- Legal Notices
- Subscription Rates
- Photo Gallery
- Hall of Fame
- Mushroom Festival
By Linda Emley
A few weeks ago I was driving north out of Hardin on the “Ozark Shortline,” which is also Highway A. I was heading to Stet on a mission to get some trophies from the Stet High School for the Ray County Museum.
It had been a few years since I last visited Stet, but I kept driving north and wondered if I had missed the road I needed to take east. I pulled over and got my Garmin out of the glove box and typed in Stet. I have to laugh at how stupid this sounds because I live less than 20 miles from Stet and I could not remember what road I needed to take.
In the good-old days before high tech came along, I loved to take off on Sunday afternoons and drive around the country roads of Ray County. If I got lost, I would just keep driving until I found a road I knew. This was in the days before cell phones so I always felt like I was on an adventure because no one knew where I was headed.
I love “road trips,” even if I don’t cross any county lines because there are 569.47 square miles of land to cover in Ray County. We all need to get out more and visit the different communities of our “Free State of Ray”.
Once I got to Stet, I had a great time at the high school and meeting all the people that were working at the school. I spent most of the morning there and filled my car full of wonderful items to take back to the museum.
On my trip back to Richmond, I had to make a stop at the Stet Penniston Cemetery that I passed on Highway K. I love to look around old cemeteries and later found out this cemetery is also known as the Bethany Brethren Cemetery.
After my visit to Stet, I realized how much I don’t know about this part of my neighborhood, so I started my search for all things Stet. I found the following, “Stet, Missouri is an unincorporated community on the Ray/Carroll County line. It is located about 14 miles northwest of Carrollton at the intersection of Missouri Route K and JJ.”
So now we know that Stet is like Lawson and sits on the county line, but at opposite sides of Ray County. We also know that Stet is not incorporated, so it will never go through what Rayville just experienced.
I got out my 1877 Ray County Atlas and Stet could not be found. I looked in the 1881 Ray County History book and once again, Stet was not listed. I did find two pages about Stet in the 1973 Ray County History Book.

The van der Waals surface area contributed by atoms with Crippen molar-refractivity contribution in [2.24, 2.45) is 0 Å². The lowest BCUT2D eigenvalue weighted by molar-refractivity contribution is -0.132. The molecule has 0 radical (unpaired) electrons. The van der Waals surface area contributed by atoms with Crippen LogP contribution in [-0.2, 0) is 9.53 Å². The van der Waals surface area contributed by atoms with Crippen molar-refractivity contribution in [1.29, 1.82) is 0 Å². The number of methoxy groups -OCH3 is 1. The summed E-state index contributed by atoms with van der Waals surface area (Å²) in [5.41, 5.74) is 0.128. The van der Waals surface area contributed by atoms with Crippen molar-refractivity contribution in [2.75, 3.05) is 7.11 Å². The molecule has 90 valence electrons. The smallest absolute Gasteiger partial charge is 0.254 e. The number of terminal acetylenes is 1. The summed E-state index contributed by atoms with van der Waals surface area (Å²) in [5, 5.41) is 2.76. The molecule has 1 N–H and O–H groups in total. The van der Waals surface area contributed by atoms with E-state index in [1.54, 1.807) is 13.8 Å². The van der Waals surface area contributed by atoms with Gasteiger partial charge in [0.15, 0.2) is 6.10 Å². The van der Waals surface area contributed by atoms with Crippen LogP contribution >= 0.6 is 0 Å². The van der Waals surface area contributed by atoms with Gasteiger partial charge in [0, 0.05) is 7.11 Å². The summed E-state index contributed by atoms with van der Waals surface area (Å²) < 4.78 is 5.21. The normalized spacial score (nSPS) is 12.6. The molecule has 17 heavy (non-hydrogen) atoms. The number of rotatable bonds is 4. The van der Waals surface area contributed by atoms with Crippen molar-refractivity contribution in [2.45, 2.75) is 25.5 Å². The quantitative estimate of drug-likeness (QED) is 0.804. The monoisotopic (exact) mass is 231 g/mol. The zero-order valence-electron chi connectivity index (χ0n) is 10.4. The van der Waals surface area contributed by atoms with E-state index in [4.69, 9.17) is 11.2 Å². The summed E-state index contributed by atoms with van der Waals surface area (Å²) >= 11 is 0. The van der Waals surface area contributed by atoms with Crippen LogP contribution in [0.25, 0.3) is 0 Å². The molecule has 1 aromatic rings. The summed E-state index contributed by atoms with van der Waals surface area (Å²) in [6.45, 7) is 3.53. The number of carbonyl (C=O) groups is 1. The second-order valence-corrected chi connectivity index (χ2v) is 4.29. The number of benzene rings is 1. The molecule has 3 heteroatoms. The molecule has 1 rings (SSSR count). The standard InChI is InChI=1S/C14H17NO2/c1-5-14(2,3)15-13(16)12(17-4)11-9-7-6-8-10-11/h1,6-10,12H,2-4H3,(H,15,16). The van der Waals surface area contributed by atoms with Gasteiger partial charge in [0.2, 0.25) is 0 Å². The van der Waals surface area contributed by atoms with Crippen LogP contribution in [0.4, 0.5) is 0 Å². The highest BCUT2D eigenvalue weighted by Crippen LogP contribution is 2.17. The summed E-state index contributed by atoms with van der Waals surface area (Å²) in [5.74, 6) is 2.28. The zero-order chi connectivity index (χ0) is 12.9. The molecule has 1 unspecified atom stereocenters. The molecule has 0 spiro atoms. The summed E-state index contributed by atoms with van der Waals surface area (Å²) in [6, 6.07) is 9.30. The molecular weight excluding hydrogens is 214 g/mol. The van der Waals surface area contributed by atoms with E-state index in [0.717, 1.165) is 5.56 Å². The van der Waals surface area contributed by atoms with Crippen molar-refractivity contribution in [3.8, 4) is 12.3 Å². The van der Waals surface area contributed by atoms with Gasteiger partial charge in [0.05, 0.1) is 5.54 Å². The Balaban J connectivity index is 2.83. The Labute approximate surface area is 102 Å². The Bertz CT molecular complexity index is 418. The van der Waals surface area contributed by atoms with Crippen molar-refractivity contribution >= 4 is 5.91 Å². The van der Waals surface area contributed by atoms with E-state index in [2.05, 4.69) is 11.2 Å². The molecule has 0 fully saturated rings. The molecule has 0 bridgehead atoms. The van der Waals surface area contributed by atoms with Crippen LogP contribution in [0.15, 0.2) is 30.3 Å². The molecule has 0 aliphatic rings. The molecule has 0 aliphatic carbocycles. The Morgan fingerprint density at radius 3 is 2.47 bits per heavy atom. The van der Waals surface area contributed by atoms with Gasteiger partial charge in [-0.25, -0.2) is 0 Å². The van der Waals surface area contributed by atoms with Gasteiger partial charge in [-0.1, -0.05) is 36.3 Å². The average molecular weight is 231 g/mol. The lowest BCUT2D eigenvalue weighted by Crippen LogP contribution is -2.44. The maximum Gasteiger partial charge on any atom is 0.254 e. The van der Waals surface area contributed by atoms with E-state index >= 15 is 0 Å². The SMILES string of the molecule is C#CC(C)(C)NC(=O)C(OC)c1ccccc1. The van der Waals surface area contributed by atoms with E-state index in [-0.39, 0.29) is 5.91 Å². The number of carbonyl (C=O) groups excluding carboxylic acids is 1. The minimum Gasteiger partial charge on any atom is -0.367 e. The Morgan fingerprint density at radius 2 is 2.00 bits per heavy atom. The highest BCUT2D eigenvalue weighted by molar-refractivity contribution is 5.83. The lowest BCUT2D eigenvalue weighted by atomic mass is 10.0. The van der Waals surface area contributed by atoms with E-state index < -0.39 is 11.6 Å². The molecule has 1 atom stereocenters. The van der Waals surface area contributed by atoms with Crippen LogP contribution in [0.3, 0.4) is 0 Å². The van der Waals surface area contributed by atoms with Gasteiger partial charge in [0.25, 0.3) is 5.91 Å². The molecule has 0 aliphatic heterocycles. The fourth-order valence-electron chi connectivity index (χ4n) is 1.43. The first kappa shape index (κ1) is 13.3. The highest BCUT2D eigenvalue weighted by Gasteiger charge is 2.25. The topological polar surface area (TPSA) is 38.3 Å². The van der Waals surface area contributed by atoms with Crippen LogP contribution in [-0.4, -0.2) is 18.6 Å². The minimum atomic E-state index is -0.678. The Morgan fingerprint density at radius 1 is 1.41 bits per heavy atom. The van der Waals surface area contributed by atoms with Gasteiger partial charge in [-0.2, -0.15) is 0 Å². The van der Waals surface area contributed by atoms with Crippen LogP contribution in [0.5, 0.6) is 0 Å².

After reading these pages, I had more questions than answers. I did find that the meaning for Stet is “let it stand”. It was named by Ed Mansur, who was a local storekeeper. Now I need to find Ed’s story.
I did find that some of the families in the area have been on the same farms for generations and part of present day Stet is located on land that Laken and Henrietta Dorsey homesteaded in 1874.
I continued my search for Stet at the “Stet Penniston Cemetery” and found some interesting people from the past.
For instance, there’s George W. Clemens, who was born June 9, 1845 and died on Apr. 14, 1940 at the age of 94. According to the 1881 Ray County History Book, “George W. Clemens was born in Rockingham county, Virginia, in the year 1845. He is the son of Jeremiah and Elizabeth Clemens. His father was born in Pennsylvania, and his mother in Kentucky. They are both yet living, in the state of Illinois.
“At the age of nine years, our subject left Virginia with his parents, going to Madison county, Illinois, where he remained until 1864, and then removed to Putnam county, Illinois. He began farming on his own account in 1865, and continued it in Illinois, until the year 1870, when he removed to Ray county, Missouri, and located upon the farm where he now resides (sect 13, township 53, range 26)
“This farm comprises 434 acres of rich land, improved with a comfortable residence and good barn, and abundantly watered with good springs and wells, besides running streams. The farm is enclosed by hedge fences chiefly.
“Mr. Clemens is largely engaged in raising live stock, and has his farm principally in pasture for that purpose. He intends in the future to make a specialty of raising fine-bred sheep. Mr. Clemens was married on the 8th day of February, 1865, to Miss Elizabeth Larcher, a native of Ohio. They are the parents of six children: Joseph, Mary Elizabeth (dead), Emma Jane, John, Wesley, Jeremiah and Matthias.
“Mrs. Clemens’ father, Mr. Matthias Larcher, is a native of Germany. He came to this country at an early day. He and her mother, Elizabeth, are now living in the state of Indiana, both at the advanced age of about 71 years. Both Mr. and Mrs. Clemens are consistent and leading members of the German Baptist Church.”
After an afternoon of researching, I realized that the only way I am going to get to know Stet is go to Stet and hear the stories first hand from the people who live there.
If you’d like to get to know Stet, a good way to start would be to attend the Stet Volunteer Fireman’s Annual Ice Cream Social on Saturday, July 21. It is from 5:30 p.m. to 7 p.m. at the Stet Fire Barn at the junction of K and JJ in downtown Stet.
For a free-will donation, you can enjoy real homemade ice cream and get to see first hand what makes Stet so special.
Have a Stet story for Linda? You can write her at email@example.com